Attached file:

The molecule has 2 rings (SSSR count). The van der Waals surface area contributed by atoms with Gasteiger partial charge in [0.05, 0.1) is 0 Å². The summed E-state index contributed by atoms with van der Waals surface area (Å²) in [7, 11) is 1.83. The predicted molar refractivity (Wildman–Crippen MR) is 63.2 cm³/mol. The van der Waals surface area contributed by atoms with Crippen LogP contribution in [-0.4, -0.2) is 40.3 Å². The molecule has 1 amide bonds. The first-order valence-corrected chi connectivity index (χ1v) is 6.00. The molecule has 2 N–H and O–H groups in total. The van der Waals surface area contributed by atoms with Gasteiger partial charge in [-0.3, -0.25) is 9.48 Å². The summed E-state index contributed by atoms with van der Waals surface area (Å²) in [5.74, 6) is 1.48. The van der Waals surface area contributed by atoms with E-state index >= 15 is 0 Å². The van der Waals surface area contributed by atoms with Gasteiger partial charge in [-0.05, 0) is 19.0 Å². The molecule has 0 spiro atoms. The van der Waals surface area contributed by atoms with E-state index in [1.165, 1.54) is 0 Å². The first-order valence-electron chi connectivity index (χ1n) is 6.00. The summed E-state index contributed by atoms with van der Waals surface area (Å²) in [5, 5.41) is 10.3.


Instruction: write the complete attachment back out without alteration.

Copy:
The molecule has 2 rings (SSSR count). The van der Waals surface area contributed by atoms with Gasteiger partial charge in [0.05, 0.1) is 0 Å². The summed E-state index contributed by atoms with van der Waals surface area (Å²) in [7, 11) is 1.83. The predicted molar refractivity (Wildman–Crippen MR) is 63.2 cm³/mol. The van der Waals surface area contributed by atoms with Crippen LogP contribution in [-0.4, -0.2) is 40.3 Å². The molecule has 1 amide bonds. The first-order valence-corrected chi connectivity index (χ1v) is 6.00. The molecule has 2 N–H and O–H groups in total. The van der Waals surface area contributed by atoms with Gasteiger partial charge in [-0.3, -0.25) is 9.48 Å². The summed E-state index contributed by atoms with van der Waals surface area (Å²) in [5.74, 6) is 1.48. The van der Waals surface area contributed by atoms with E-state index >= 15 is 0 Å². The van der Waals surface area contributed by atoms with Gasteiger partial charge in [-0.05, 0) is 19.0 Å². The molecule has 0 spiro atoms. The van der Waals surface area contributed by atoms with E-state index in [1.165, 1.54) is 0 Å². The first-order valence-electron chi connectivity index (χ1n) is 6.00. The summed E-state index contributed by atoms with van der Waals surface area (Å²) in [5, 5.41) is 10.3.